recognize that desire to eat, and then the desire itself is liberated. And within a state of
desirelessness eat the food. When we suddenly give rise to anger at something someone
has said to us, we can look at that mind of anger and it will dissipate and then we can
respond in a state free of anger. In this way by cultivating mindful awareness we can
engage all of our activities in a state free of negative emotions. We can enjoy all of the
five objects of senses pleasure in a state free of fixation. This is what it means to mix
awareness with conduct.
At the time when we are engaging activities, we should do so in the context of the
Tregchod practice or the practice of destroying delusion. So what is this Dzogchen view
of Tregchod, it is when the mind is abiding in a state free of fixation on negative
emotions as being real. So for example when you are extremely hungry and then you
see
food, you immediately want to eat it so that you mouth starts watering, and if in that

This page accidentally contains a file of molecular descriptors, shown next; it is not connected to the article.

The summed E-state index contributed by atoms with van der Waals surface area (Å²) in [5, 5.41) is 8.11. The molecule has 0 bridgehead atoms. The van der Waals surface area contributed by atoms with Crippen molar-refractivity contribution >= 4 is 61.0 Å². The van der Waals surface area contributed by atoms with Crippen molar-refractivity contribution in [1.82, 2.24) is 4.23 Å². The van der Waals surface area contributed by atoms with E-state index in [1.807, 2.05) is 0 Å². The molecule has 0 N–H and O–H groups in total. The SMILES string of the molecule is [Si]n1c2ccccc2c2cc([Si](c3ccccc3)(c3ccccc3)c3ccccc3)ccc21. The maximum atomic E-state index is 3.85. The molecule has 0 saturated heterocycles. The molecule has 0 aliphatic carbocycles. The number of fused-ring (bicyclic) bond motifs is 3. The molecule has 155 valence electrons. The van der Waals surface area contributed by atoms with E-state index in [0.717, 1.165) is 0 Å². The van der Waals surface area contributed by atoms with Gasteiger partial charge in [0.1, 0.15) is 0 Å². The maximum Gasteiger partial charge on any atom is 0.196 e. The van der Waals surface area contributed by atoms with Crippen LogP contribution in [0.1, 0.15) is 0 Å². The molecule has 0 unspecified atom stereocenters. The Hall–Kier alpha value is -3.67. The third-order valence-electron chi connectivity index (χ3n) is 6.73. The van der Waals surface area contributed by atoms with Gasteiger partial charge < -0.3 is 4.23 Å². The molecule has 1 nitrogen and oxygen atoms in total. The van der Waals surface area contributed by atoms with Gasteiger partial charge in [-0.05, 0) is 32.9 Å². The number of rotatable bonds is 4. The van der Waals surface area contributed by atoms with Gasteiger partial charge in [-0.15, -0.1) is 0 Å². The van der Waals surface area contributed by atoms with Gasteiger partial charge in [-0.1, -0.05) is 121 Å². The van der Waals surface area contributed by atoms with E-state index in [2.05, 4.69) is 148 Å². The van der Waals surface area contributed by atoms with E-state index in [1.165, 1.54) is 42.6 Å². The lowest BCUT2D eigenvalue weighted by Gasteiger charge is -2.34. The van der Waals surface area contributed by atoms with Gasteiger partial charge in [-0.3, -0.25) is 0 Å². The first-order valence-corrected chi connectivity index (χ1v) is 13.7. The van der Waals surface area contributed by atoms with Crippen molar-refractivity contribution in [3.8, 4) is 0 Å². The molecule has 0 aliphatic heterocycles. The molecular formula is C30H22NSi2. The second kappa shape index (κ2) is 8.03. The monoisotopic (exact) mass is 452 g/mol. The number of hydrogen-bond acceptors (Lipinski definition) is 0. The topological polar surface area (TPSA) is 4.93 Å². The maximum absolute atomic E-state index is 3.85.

moment you look at the desire to eat, the desire itself dissipates. In this way you
directly
cut through the fixation. That is what we call Tregchod or the direct cutting through.
We also use this term “Trushak” in Tibetan, which means destroying delusion. And so for
example if you taste something and it tastes so delicious to you, in that moment you
should think, its not that this food is ultimately delicious because for someone else it
doesn’t taste the same way. I see it as delicious because I have been habituated in that
way from an early age, if it was ultimately delicious, everyone would think it was
delicious. So in this way my notion that this food is so delicious, it is delusion. So when I
recognize my habituated perception as delusion, then I can let go of it and I can eat
whatever is healthy, whatever supports the health of the body without creating a lot of
distinction between delicious and not delicious. In this way, I destroy my delusive
fixation. Then I can enjoy whatever food I eat, as I would enjoy partaking of the five
nectars.
These teachings on Tregchod and destroying delusions can be understood in another way,
whenever we give rise to attachment and aversion and we have fixation on them, that
fixation obscures the mind. If we recognize the fixation, through the power of our
meditation or our awareness, the fixation itself dissipates and then it does not obscure the
mind. If we have pure water for example and we pour milk into it, the water becomes
clouded, it is obscured and in a similar way, fixation on negative emotions obscures the